Speke returned to London triumphant and started a speaking tour. He also published an account of his expedition in 1863. However, the book was badly edited, making some doubt his conclusions, and Burton continued to disparage Speke's findings. The two explorers were scheduled to debate the true source-Victoria or Tanganyika-at a session of the 34th annual meeting of the British Association for the Advancement of Science, hosted by the Bath Royal Literary and Scientific Institution. The occasion was replete with geographic luminaries including Speke, Burton, David Livingstone, and Sir Roderick Impey Murchison, then president of the RGS.
While the "Nile Duel" was scheduled for the 16th of September, 1864, the day before Speke and Burton were supposed to sit together and listen to the first portion of the panel, an update on exploration in Jordan, Iran, Central Asia, and China. As Speke listened, he grew visibly agitated and eventually left the hall. The next day, the assembled awaited Speke, including Burton. After roughly 25 minutes, organizers came in with tragic news. Speke had gone out shooting the previous day after he had stormed out of the hall. There had been an accident and he was fatally injured. After so many near death experiences in Africa, the Nile Duel ended near Bath with no conclusion.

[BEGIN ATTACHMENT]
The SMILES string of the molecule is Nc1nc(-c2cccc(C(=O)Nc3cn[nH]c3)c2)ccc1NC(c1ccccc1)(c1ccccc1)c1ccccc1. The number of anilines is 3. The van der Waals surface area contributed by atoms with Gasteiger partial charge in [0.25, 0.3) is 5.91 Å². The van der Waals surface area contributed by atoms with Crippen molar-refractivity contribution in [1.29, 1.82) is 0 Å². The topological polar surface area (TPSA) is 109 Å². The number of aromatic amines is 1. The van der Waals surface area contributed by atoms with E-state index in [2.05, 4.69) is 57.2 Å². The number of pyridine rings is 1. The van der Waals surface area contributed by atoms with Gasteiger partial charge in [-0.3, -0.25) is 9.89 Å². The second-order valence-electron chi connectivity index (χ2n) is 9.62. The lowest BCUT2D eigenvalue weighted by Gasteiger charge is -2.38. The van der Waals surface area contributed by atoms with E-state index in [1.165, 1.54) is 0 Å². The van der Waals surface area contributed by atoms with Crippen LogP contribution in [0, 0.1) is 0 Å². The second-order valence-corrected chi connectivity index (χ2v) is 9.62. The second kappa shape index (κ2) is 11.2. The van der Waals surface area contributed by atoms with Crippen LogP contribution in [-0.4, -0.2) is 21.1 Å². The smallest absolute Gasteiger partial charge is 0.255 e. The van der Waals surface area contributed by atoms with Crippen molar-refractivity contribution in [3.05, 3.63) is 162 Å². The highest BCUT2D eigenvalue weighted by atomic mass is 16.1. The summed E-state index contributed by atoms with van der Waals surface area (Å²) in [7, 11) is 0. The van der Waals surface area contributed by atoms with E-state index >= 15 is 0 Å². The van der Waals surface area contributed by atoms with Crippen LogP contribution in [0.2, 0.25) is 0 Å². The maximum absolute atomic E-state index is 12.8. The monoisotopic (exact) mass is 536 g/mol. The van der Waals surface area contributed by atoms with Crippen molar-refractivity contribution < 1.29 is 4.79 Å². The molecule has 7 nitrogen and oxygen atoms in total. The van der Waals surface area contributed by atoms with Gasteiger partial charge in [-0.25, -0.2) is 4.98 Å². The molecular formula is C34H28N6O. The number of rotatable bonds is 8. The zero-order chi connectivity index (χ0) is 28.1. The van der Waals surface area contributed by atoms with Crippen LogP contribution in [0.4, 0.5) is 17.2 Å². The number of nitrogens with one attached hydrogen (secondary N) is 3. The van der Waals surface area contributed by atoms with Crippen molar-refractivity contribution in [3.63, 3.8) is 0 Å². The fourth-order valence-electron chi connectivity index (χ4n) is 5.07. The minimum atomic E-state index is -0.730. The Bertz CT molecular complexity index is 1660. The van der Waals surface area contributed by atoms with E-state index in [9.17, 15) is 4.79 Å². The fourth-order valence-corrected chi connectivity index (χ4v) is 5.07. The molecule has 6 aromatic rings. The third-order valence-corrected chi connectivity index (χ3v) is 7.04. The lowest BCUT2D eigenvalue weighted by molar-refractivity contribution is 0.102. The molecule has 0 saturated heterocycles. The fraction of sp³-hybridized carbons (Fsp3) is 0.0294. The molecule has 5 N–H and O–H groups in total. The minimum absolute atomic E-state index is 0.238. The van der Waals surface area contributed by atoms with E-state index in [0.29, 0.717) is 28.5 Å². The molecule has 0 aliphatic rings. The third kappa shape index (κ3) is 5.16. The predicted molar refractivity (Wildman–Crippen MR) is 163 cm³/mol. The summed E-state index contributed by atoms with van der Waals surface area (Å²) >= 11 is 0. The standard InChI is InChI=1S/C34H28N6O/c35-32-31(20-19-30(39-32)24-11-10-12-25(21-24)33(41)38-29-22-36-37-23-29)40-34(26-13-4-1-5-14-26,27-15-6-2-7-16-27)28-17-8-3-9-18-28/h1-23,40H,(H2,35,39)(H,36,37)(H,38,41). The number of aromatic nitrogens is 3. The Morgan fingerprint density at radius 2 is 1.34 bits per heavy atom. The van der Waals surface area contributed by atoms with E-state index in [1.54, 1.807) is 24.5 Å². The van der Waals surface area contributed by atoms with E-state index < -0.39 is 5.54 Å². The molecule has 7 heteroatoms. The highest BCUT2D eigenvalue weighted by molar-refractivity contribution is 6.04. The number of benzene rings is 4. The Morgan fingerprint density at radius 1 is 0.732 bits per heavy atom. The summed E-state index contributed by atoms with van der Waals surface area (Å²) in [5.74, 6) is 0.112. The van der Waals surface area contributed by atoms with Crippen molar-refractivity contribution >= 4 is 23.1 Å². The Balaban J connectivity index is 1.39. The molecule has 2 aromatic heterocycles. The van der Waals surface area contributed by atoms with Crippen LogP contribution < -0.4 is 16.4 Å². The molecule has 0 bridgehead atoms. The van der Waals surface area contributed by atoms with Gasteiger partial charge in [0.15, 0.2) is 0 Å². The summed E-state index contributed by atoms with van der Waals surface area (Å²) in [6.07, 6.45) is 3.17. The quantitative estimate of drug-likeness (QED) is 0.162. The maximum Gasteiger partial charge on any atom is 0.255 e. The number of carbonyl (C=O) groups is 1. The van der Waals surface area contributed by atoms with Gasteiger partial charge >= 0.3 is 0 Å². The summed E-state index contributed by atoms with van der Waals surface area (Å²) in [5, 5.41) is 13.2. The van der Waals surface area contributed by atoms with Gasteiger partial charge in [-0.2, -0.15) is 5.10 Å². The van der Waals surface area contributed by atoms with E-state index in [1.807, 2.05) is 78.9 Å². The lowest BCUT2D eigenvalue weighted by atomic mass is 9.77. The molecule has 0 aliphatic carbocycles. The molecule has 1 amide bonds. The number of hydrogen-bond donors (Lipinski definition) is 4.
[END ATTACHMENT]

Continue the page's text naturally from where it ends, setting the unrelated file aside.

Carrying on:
The curious life of Samuel Baker